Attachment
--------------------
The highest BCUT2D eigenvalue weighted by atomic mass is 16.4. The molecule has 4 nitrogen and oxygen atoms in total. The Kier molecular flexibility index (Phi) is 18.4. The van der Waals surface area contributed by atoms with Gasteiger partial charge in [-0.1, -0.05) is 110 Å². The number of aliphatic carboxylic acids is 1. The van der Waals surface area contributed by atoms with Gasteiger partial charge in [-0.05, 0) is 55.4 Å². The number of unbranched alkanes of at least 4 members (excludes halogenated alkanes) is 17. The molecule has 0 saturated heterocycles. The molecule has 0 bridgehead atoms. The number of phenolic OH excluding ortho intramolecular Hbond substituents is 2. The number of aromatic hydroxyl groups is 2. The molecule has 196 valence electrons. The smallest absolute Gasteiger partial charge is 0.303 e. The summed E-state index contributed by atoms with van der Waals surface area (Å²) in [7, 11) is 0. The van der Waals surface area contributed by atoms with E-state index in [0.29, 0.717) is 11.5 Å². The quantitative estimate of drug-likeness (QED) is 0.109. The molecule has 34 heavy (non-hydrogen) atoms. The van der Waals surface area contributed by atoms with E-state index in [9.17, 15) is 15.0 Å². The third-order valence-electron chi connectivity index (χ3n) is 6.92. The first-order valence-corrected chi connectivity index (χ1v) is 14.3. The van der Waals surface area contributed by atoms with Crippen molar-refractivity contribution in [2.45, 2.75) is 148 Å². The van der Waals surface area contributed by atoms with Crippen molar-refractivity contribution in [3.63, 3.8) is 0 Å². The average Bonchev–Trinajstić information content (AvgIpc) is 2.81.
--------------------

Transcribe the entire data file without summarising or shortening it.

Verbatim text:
The highest BCUT2D eigenvalue weighted by atomic mass is 16.4. The molecule has 4 nitrogen and oxygen atoms in total. The Kier molecular flexibility index (Phi) is 18.4. The van der Waals surface area contributed by atoms with Gasteiger partial charge in [-0.1, -0.05) is 110 Å². The number of aliphatic carboxylic acids is 1. The van der Waals surface area contributed by atoms with Gasteiger partial charge in [-0.05, 0) is 55.4 Å². The number of unbranched alkanes of at least 4 members (excludes halogenated alkanes) is 17. The molecule has 0 saturated heterocycles. The molecule has 0 bridgehead atoms. The number of phenolic OH excluding ortho intramolecular Hbond substituents is 2. The number of aromatic hydroxyl groups is 2. The molecule has 196 valence electrons. The smallest absolute Gasteiger partial charge is 0.303 e. The summed E-state index contributed by atoms with van der Waals surface area (Å²) in [7, 11) is 0. The van der Waals surface area contributed by atoms with E-state index in [0.29, 0.717) is 11.5 Å². The quantitative estimate of drug-likeness (QED) is 0.109. The molecule has 34 heavy (non-hydrogen) atoms. The van der Waals surface area contributed by atoms with E-state index in [9.17, 15) is 15.0 Å². The third-order valence-electron chi connectivity index (χ3n) is 6.92. The first-order valence-corrected chi connectivity index (χ1v) is 14.3. The van der Waals surface area contributed by atoms with Crippen molar-refractivity contribution in [2.45, 2.75) is 148 Å². The van der Waals surface area contributed by atoms with Crippen molar-refractivity contribution in [3.63, 3.8) is 0 Å². The average Bonchev–Trinajstić information content (AvgIpc) is 2.81.